Commerce City Council members faced a packed room during last week's town hall meeting about the future of the city’s parks and recreation department.
It was a marathon of a meeting — lasting about 3 hours — during which a number of people spoke against a proposal to turn over the city’s rec department to the Jackson County Recreation and Parks Department.
The city has not made a decision on whether it will move forward with the proposed merger. A second town hall meeting is planned this Saturday (March 11) at 11 a.m. at the Commerce Civic Center.
City leaders have been working over the past several years on plans to expand the city's recreation department. Mayor Clark Hill said the city’s intention initially was to buy land and build new facilities.
Hill said the city first started looking at city-owned property on Smallwood Dr. But there isn’t enough buildable land for an expansion there and the neighboring property owners weren’t willing to sell.
The city then looked at buying an alternative property, 70-80 acres at the corner of Whitehill School Rd. When the city hired an engineer for the expansion, it learned the estimated cost to build additional facilities would be $20-$30 million.
“It made me sick to my stomach,” Hill said of the higher-than-expected price tag.
The city also looked to completely redo Veteran’s Park, but learned the cost to do that would be in the same $2-$30 million range.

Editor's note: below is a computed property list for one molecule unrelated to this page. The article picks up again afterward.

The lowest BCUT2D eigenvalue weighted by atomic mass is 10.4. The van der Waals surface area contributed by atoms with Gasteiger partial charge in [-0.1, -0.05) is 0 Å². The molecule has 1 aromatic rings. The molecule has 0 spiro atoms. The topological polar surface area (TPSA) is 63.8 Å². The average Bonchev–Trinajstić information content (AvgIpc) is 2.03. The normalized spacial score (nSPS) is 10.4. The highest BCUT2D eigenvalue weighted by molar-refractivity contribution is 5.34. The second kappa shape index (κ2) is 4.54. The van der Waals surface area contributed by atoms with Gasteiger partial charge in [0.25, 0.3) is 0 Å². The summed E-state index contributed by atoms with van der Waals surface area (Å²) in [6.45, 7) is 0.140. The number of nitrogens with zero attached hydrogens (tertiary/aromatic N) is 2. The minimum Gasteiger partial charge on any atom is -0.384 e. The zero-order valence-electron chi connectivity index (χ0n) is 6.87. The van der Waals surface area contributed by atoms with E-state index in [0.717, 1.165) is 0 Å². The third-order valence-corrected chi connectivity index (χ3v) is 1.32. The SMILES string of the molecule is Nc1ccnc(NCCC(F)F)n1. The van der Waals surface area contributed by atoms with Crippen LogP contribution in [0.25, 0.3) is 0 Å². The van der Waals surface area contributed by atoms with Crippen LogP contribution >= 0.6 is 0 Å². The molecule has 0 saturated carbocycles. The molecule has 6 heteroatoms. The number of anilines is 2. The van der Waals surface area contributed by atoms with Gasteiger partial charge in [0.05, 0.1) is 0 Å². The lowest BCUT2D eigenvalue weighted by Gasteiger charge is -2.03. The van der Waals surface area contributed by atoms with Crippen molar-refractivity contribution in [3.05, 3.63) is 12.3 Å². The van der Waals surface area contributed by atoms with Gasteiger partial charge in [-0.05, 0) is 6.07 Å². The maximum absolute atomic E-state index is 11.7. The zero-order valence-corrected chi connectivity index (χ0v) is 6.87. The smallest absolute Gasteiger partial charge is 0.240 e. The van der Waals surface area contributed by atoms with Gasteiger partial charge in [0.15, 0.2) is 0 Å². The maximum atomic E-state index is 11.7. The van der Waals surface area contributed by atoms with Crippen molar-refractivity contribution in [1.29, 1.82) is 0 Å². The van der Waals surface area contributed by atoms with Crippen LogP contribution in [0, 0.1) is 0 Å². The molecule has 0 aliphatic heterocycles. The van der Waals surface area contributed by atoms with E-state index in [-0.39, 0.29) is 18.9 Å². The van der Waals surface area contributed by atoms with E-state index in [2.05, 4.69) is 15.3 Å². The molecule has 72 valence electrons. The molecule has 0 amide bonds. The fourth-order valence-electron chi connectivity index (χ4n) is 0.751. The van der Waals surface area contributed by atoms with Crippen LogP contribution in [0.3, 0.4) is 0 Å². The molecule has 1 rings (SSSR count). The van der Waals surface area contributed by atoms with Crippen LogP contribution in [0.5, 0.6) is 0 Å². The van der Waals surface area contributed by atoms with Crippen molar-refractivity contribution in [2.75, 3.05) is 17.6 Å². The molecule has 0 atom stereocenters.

On top of those steep capital costs, an expanded program would require more operational funding beyond the city’s current $568,000 annual budget. Of that, around $75,000 comes from recreation fees, the rest from city general funds.
To build new facilities would mean a tax hike in the city to pay for bond funding and to pay for additional ongoing operational expenses.
“It comes down to, do we want to partner with somebody…,” Hill said. “Or do we want to stay in the rec business and make a significant investment in our kids and absorb some kind of tax increase because there’s no way for us to stay in the rec business without some kind of increase in revenue stream.”
Because of the steep price tag, city officials met with several county leaders to see if the county could play a role in the city’s need to expand its facilities and programs. The result of those meetings is a draft proposal to be used as a possible framework for an intergovernmental agreement between the city and county.
Essentially, the two-page document calls for the city to turn over all its recreation parks and equipment to the county recreation department and to pay the county $500,000 over two years to operate recreation facilities and programs in the city.
In addition, the city would agree to retain $1 million from its SPLOST 7 recreation money for the county to use to help pay for upgrade facilities.
The county would honor the city’s agreement with the city schools for use of the ballfields for two years and retain the use of the Tigers mascot with the city’s youth football and cheerleading programs, per league rules. It would also retain the name “Tiger Sharks” for the Commerce swim team program.